Cloud Stocks Down to Start 2022

Investors Souring on Cloud Stocks

Cloud software stocks continue to slump as concerns over rising interest rates are weighing on the tech sector. Over the past five years investors have enjoyed steady gains in cloud-computing services, with stocks posting some of the technology sector’s biggest advances. This was only helped by the pandemic, as businesses, schools, and government agencies alike moved towards remote work and collaboration.

Throughout the pandemic a number of software-as-a-service stocks posted over triple-digit gains. Video chat service Zoom (ZM), ecommerce vendor Shopify (SHOP), and esignature company DocuSign (DOCU) all posted significant revenue growth. The recent trends reflect the changing market, as cloud stocks as a whole are down 29% since November, which was their collective high-water mark.

Issues Facing Cloud Stocks Common Across Tech Sector

Last year’s gains illustrated the long-term growth potential in tech and cloud services given the changing trends and circumstances post-pandemic. Still, analysts say the tech sector faces present challenges that are hitting cloud software companies especially hard. Higher interest rates mean lower future cash flow, and many cloud software companies don’t yet turn a profit.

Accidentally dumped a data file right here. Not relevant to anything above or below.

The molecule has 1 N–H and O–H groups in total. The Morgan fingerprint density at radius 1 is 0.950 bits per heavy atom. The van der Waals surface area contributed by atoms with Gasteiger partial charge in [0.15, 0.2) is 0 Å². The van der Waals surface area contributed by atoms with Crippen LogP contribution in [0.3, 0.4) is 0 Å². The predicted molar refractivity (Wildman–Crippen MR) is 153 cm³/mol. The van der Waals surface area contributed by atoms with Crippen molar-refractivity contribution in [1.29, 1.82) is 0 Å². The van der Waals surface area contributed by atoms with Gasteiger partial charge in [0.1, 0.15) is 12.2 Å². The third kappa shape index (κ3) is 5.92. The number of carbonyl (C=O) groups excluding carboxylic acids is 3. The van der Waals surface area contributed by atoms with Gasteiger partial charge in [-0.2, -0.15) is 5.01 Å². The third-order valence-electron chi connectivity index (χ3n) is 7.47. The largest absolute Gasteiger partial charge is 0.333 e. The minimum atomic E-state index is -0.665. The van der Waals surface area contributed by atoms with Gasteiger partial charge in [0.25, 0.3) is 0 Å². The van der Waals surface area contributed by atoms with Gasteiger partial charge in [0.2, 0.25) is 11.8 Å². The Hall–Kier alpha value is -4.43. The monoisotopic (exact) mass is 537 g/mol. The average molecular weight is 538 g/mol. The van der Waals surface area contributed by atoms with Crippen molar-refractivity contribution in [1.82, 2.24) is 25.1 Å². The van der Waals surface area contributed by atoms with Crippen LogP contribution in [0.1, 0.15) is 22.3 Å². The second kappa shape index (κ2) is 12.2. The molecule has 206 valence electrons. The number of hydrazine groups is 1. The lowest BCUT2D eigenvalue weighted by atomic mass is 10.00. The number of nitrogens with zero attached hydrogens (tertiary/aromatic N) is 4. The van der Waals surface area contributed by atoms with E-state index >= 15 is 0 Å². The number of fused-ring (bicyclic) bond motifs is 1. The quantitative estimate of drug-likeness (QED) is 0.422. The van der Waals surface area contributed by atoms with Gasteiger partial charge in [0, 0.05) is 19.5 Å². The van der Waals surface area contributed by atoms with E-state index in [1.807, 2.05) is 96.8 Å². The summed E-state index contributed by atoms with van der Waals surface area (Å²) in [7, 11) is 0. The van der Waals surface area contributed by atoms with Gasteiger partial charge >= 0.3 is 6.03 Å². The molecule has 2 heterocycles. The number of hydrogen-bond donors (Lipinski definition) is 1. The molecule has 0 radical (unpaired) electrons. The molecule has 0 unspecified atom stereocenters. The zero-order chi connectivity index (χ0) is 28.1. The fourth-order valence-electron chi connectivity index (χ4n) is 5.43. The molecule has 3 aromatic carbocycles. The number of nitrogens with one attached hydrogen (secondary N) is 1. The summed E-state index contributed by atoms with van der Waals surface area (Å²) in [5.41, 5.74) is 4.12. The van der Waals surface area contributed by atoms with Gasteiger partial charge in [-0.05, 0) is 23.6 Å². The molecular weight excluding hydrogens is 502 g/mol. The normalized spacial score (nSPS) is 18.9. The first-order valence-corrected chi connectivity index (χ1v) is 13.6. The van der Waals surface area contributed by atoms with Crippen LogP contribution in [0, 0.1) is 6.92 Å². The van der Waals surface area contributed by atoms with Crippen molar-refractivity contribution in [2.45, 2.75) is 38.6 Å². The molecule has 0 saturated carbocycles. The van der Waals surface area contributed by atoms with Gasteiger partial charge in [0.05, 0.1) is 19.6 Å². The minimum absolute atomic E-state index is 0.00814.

The Fed’s December meeting indicated the easy money policy in place since the start of the pandemic is likely to end soon. Changing interest rates tend to greatly impact high-growth software stocks. Last week’s 6% drop for the WisdomTree Cloud Computing Fund represented the second-steepest since COVID-19 first hit.

Dip in Tech and Cloud Stocks a Buying Opportunity for Many

Some industry watchers believe the downward trend on share prices for cloud software stocks and the tech sector in general may represent a potential buying opportunity. Analysts reiterate that despite the impact of interest rates, the fundamentals behind cloud computing remain the same.

Market watchers urge patience and long-position investment when it comes to cloud stocks. While the Nasdaq index has routinely whipped the Dow in recent years, the first week of the new year saw a reversal in the trend. Cloud stocks in particular contributed to the Nasdaq’s decline. The market is clearly reacting to the Fed’s signals that interest rates will soon rise.

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ABOUT Meg Richardson Meg Richardson is a writer specializing in markets, technology, and personal finance. She loves breaking down seemingly complex ideas and making them readable and interesting for everyone. She holds an MFA in writing from Columbia University. When she is not writing about finance, she enjoys running in Central Park and drawing cartoons.

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